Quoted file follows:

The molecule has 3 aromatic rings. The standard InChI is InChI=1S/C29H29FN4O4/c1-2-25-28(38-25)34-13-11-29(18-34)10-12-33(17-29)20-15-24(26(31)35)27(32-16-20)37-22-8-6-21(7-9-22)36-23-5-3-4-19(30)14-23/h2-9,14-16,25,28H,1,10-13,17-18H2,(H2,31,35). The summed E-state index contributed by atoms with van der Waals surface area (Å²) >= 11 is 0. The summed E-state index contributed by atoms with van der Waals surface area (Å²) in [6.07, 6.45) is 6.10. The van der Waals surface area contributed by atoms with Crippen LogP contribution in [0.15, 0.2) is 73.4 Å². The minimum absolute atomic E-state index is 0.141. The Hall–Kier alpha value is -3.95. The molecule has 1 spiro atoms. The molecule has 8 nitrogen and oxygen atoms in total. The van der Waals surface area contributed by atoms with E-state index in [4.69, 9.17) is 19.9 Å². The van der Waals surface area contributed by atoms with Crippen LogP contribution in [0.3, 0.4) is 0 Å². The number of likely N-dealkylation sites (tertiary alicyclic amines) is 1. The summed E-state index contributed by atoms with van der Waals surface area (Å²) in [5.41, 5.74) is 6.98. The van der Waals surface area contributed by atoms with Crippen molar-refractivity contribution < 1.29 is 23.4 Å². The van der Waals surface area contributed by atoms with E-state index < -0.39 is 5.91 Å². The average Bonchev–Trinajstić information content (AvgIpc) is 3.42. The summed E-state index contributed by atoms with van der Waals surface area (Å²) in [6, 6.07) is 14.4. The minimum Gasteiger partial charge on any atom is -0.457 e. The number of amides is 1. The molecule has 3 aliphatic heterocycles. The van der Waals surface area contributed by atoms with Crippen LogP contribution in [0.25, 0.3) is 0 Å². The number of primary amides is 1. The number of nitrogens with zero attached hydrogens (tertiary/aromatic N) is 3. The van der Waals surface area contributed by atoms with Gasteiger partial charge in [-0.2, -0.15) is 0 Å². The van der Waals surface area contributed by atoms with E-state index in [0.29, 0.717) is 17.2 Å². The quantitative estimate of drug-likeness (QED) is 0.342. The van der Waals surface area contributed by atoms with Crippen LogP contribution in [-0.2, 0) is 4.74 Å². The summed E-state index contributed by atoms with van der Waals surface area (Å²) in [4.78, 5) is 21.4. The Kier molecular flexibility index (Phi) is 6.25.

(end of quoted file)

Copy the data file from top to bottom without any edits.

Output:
The molecule has 3 aromatic rings. The standard InChI is InChI=1S/C29H29FN4O4/c1-2-25-28(38-25)34-13-11-29(18-34)10-12-33(17-29)20-15-24(26(31)35)27(32-16-20)37-22-8-6-21(7-9-22)36-23-5-3-4-19(30)14-23/h2-9,14-16,25,28H,1,10-13,17-18H2,(H2,31,35). The summed E-state index contributed by atoms with van der Waals surface area (Å²) >= 11 is 0. The summed E-state index contributed by atoms with van der Waals surface area (Å²) in [6.07, 6.45) is 6.10. The van der Waals surface area contributed by atoms with Crippen LogP contribution in [0.15, 0.2) is 73.4 Å². The minimum absolute atomic E-state index is 0.141. The Hall–Kier alpha value is -3.95. The molecule has 1 spiro atoms. The molecule has 8 nitrogen and oxygen atoms in total. The van der Waals surface area contributed by atoms with E-state index in [4.69, 9.17) is 19.9 Å². The van der Waals surface area contributed by atoms with Crippen LogP contribution in [0.3, 0.4) is 0 Å². The number of likely N-dealkylation sites (tertiary alicyclic amines) is 1. The summed E-state index contributed by atoms with van der Waals surface area (Å²) in [5.41, 5.74) is 6.98. The van der Waals surface area contributed by atoms with Crippen molar-refractivity contribution < 1.29 is 23.4 Å². The van der Waals surface area contributed by atoms with E-state index < -0.39 is 5.91 Å². The average Bonchev–Trinajstić information content (AvgIpc) is 3.42. The summed E-state index contributed by atoms with van der Waals surface area (Å²) in [6, 6.07) is 14.4. The minimum Gasteiger partial charge on any atom is -0.457 e. The number of amides is 1. The molecule has 3 aliphatic heterocycles. The van der Waals surface area contributed by atoms with Crippen LogP contribution in [0.25, 0.3) is 0 Å². The number of primary amides is 1. The number of nitrogens with zero attached hydrogens (tertiary/aromatic N) is 3. The van der Waals surface area contributed by atoms with Gasteiger partial charge in [-0.2, -0.15) is 0 Å². The van der Waals surface area contributed by atoms with E-state index in [0.29, 0.717) is 17.2 Å². The quantitative estimate of drug-likeness (QED) is 0.342. The van der Waals surface area contributed by atoms with Crippen LogP contribution in [-0.2, 0) is 4.74 Å². The summed E-state index contributed by atoms with van der Waals surface area (Å²) in [4.78, 5) is 21.4. The Kier molecular flexibility index (Phi) is 6.25.